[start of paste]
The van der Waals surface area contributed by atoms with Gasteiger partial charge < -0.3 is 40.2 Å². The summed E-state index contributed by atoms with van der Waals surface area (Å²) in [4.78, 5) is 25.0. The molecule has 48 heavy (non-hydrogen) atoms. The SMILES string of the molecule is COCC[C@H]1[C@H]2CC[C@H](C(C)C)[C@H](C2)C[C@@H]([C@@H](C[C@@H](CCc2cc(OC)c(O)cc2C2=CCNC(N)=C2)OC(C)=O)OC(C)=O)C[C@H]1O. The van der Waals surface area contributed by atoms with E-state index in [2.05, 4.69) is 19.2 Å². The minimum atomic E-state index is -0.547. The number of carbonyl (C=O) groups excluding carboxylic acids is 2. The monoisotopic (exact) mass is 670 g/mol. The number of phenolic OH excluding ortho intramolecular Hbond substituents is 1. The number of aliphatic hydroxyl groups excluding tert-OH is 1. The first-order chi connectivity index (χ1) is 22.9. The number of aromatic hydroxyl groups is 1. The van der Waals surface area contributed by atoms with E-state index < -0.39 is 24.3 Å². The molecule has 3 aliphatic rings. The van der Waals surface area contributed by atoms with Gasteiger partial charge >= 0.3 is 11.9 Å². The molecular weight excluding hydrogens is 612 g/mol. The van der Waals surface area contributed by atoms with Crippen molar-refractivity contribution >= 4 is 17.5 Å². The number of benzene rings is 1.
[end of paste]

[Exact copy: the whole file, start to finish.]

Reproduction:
The van der Waals surface area contributed by atoms with Gasteiger partial charge < -0.3 is 40.2 Å². The summed E-state index contributed by atoms with van der Waals surface area (Å²) in [4.78, 5) is 25.0. The molecule has 48 heavy (non-hydrogen) atoms. The SMILES string of the molecule is COCC[C@H]1[C@H]2CC[C@H](C(C)C)[C@H](C2)C[C@@H]([C@@H](C[C@@H](CCc2cc(OC)c(O)cc2C2=CCNC(N)=C2)OC(C)=O)OC(C)=O)C[C@H]1O. The van der Waals surface area contributed by atoms with E-state index in [2.05, 4.69) is 19.2 Å². The minimum atomic E-state index is -0.547. The number of carbonyl (C=O) groups excluding carboxylic acids is 2. The monoisotopic (exact) mass is 670 g/mol. The number of phenolic OH excluding ortho intramolecular Hbond substituents is 1. The number of aliphatic hydroxyl groups excluding tert-OH is 1. The first-order chi connectivity index (χ1) is 22.9. The number of aromatic hydroxyl groups is 1. The van der Waals surface area contributed by atoms with E-state index < -0.39 is 24.3 Å². The molecule has 3 aliphatic rings. The van der Waals surface area contributed by atoms with Gasteiger partial charge >= 0.3 is 11.9 Å². The molecular weight excluding hydrogens is 612 g/mol. The van der Waals surface area contributed by atoms with Crippen molar-refractivity contribution >= 4 is 17.5 Å². The number of benzene rings is 1.